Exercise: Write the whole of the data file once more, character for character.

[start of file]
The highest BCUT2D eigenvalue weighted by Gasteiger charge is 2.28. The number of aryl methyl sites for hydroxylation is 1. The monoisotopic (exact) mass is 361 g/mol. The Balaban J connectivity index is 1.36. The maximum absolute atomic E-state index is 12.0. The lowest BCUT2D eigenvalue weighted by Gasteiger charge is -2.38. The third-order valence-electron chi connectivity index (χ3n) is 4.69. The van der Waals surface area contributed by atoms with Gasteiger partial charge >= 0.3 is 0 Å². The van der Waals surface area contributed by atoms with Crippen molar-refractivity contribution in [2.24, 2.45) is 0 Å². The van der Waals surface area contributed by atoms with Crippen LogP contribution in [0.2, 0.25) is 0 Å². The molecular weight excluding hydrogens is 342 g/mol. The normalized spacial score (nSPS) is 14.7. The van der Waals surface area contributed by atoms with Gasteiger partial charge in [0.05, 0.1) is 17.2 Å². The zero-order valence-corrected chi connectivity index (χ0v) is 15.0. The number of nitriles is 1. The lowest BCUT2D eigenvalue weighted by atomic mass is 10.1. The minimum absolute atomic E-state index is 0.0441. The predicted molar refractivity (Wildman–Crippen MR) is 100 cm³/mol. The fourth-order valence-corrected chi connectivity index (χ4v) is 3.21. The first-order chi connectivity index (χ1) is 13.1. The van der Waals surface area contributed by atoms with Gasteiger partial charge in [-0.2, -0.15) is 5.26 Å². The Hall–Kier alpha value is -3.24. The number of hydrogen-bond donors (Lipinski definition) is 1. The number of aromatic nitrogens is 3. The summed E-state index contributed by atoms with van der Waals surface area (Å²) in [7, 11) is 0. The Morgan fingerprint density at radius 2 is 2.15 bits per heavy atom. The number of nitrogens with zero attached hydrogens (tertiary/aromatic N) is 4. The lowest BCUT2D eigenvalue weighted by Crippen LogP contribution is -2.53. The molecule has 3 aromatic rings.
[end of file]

The highest BCUT2D eigenvalue weighted by Gasteiger charge is 2.28. The number of aryl methyl sites for hydroxylation is 1. The monoisotopic (exact) mass is 361 g/mol. The Balaban J connectivity index is 1.36. The maximum absolute atomic E-state index is 12.0. The lowest BCUT2D eigenvalue weighted by Gasteiger charge is -2.38. The third-order valence-electron chi connectivity index (χ3n) is 4.69. The van der Waals surface area contributed by atoms with Gasteiger partial charge >= 0.3 is 0 Å². The van der Waals surface area contributed by atoms with Crippen molar-refractivity contribution in [2.24, 2.45) is 0 Å². The van der Waals surface area contributed by atoms with Crippen LogP contribution in [0.2, 0.25) is 0 Å². The molecular weight excluding hydrogens is 342 g/mol. The normalized spacial score (nSPS) is 14.7. The van der Waals surface area contributed by atoms with Gasteiger partial charge in [0.05, 0.1) is 17.2 Å². The zero-order valence-corrected chi connectivity index (χ0v) is 15.0. The number of nitriles is 1. The lowest BCUT2D eigenvalue weighted by atomic mass is 10.1. The minimum absolute atomic E-state index is 0.0441. The predicted molar refractivity (Wildman–Crippen MR) is 100 cm³/mol. The fourth-order valence-corrected chi connectivity index (χ4v) is 3.21. The first-order chi connectivity index (χ1) is 13.1. The van der Waals surface area contributed by atoms with Gasteiger partial charge in [-0.2, -0.15) is 5.26 Å². The Hall–Kier alpha value is -3.24. The number of hydrogen-bond donors (Lipinski definition) is 1. The number of aromatic nitrogens is 3. The summed E-state index contributed by atoms with van der Waals surface area (Å²) in [7, 11) is 0. The Morgan fingerprint density at radius 2 is 2.15 bits per heavy atom. The number of nitrogens with zero attached hydrogens (tertiary/aromatic N) is 4. The lowest BCUT2D eigenvalue weighted by Crippen LogP contribution is -2.53. The molecule has 3 aromatic rings.